Brandon Girardi, MD, MEd; Lisa Sattertgwaite, RN; Maria Mylopoulos, PhD; Carol-anne Moulton, MBBS, FRACS, MEd, PhD; M Lucas Murnaghan, MD, MEd, FRCSC.
Studies on boot camp have shown improvement in technical skills performance using pre and post-test designs. Feedback from residents has been very positive and boot camp is often cited as one of the highlights of training. Frameworks have been discussed and designed based on trainee feedback but the fact that boot camps are all so different from one another suggests we don’t completely understand why they have garnered this impressive response and rapid uptake.
In a qualitative inquiry exploring the resident experience within boot camp at the University of Toronto, residents who had completed a boot camp at the beginning of their training were selected from across surgical disciplines and at different PGY levels. In this study, residents participated in individual, in-person, recorded interviews with semi-structured questions. Using grounded-theory methods, several themes emerged from the data and were analyzed. Residents experienced the boot camp environment as not only a technical training ground but also a social one. The social groups persisted throughout residency and played key roles in emotional coping, resilience, healthy collegiality, and improved clinical practice and inter-specialty communication.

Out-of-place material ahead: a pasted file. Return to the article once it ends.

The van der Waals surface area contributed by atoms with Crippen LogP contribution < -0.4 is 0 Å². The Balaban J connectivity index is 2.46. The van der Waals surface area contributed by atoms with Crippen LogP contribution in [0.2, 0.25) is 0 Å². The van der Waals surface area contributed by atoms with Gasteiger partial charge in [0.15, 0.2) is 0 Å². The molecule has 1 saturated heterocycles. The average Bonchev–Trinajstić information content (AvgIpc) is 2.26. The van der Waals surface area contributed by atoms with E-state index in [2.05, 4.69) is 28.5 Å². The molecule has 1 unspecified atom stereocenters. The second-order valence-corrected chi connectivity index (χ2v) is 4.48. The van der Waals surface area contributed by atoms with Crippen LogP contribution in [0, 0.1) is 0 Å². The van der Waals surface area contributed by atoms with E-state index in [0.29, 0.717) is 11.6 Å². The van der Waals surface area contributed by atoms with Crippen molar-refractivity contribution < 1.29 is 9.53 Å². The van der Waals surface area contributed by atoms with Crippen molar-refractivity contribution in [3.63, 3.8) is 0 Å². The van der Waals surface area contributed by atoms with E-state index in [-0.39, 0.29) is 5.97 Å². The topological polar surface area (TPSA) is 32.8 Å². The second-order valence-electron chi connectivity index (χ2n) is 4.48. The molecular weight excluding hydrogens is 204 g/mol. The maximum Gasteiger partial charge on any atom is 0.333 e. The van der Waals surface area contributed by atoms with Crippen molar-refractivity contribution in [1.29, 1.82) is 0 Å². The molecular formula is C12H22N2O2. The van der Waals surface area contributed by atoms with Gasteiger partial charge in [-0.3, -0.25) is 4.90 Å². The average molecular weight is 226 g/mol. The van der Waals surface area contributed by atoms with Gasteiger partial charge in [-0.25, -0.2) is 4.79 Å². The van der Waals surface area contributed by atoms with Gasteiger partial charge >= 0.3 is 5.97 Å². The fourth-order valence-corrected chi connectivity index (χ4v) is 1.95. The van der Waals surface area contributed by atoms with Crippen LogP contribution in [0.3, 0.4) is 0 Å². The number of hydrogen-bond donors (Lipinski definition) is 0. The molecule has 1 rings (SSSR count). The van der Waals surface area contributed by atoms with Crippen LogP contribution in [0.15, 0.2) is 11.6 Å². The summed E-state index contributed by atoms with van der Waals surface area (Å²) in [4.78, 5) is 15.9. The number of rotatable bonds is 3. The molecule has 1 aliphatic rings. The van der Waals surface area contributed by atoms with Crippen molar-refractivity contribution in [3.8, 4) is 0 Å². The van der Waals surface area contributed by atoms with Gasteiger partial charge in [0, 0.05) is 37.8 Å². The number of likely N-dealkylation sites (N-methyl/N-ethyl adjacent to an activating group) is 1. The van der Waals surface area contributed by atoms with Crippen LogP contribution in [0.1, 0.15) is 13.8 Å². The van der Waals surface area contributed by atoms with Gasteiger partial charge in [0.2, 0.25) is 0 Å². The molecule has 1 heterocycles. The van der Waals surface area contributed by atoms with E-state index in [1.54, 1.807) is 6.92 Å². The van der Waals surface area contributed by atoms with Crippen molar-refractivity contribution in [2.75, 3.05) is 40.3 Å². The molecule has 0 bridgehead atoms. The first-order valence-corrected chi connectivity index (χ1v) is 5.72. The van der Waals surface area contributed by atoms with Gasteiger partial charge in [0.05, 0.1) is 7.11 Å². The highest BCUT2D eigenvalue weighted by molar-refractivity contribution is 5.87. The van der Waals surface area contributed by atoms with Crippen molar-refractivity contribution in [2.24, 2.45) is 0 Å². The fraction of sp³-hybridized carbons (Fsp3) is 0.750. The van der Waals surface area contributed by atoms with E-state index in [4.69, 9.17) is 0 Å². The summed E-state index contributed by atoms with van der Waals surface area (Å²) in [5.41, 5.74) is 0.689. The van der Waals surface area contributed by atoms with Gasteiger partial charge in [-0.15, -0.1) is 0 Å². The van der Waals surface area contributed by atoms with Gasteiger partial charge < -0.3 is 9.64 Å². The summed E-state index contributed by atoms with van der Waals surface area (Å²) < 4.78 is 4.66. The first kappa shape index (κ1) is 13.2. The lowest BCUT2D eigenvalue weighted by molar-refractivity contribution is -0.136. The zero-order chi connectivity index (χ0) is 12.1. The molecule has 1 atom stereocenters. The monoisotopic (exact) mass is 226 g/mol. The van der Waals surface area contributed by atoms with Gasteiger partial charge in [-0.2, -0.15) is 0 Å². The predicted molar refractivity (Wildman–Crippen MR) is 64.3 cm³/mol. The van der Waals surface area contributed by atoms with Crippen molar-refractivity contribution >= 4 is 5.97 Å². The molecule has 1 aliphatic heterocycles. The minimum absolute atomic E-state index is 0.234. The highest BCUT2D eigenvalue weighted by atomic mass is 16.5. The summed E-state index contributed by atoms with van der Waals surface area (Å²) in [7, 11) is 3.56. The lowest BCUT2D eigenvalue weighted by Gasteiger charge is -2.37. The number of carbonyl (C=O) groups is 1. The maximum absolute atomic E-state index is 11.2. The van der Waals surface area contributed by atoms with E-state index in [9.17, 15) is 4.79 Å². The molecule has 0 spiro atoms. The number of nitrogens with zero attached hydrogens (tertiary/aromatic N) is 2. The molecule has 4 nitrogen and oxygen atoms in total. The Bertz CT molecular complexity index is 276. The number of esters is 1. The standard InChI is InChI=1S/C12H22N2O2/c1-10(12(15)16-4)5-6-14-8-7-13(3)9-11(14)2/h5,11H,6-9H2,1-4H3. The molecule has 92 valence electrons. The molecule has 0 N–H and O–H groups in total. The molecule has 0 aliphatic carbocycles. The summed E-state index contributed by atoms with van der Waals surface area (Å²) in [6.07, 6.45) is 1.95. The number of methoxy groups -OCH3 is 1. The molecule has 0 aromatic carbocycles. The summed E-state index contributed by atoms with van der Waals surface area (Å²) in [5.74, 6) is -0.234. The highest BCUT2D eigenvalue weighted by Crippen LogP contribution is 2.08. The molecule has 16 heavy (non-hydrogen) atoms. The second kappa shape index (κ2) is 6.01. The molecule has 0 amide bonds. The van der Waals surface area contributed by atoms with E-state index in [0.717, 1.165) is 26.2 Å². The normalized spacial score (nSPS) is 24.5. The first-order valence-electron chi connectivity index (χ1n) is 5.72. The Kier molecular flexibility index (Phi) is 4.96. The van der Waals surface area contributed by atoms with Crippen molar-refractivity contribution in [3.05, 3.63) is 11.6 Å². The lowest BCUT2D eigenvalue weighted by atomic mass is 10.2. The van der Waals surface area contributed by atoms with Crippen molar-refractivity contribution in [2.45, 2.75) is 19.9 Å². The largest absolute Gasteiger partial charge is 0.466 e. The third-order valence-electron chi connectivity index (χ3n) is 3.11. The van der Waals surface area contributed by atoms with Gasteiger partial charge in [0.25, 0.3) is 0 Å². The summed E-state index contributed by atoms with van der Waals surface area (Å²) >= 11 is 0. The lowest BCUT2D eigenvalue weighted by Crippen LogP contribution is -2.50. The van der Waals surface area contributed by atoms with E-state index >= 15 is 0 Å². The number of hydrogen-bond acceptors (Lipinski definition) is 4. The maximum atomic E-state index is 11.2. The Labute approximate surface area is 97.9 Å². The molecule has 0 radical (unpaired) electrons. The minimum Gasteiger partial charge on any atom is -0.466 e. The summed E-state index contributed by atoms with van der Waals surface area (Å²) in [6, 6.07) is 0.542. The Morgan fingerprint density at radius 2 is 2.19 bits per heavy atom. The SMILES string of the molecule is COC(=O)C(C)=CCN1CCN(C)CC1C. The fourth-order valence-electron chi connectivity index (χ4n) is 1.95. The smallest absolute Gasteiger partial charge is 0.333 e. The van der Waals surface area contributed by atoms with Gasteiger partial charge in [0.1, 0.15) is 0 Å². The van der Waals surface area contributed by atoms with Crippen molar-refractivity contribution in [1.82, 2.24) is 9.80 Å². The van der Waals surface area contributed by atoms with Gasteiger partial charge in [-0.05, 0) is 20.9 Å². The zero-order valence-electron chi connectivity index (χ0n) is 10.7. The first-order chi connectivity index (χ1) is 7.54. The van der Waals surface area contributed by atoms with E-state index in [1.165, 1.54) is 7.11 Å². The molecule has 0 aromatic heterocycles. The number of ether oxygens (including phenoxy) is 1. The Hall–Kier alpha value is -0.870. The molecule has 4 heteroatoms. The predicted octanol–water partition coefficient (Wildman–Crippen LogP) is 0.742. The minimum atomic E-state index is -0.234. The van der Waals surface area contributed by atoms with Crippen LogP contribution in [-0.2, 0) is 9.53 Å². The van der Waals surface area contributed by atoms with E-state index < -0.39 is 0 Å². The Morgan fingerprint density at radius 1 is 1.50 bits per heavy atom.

The transition from medical student to resident offers two discrete points to place a boot camp intervention: the end of medical school training, or the beginning of residency training. Boot camp is in part about supporting changing peer groups, changing environments, changing mentalities and developing new attitudes. This study would suggest that to benefit from the incredible social power of boot camp, it should take place in the trainees new environment, with their new peers, at the beginning of their residency. Boot camp must also be of sufficient length for residents to form the social cohesion they clearly value. Finally, peer bonding and support group formation was perceived to be enhanced by a shared sense of challenge. Therefore, the curriculum of the course should offer opportunities for problem solving and skill exploration in a group setting with an emphasis on students working together to develop new knowledge and technical aptitude.
Cover image by Douglas Buller.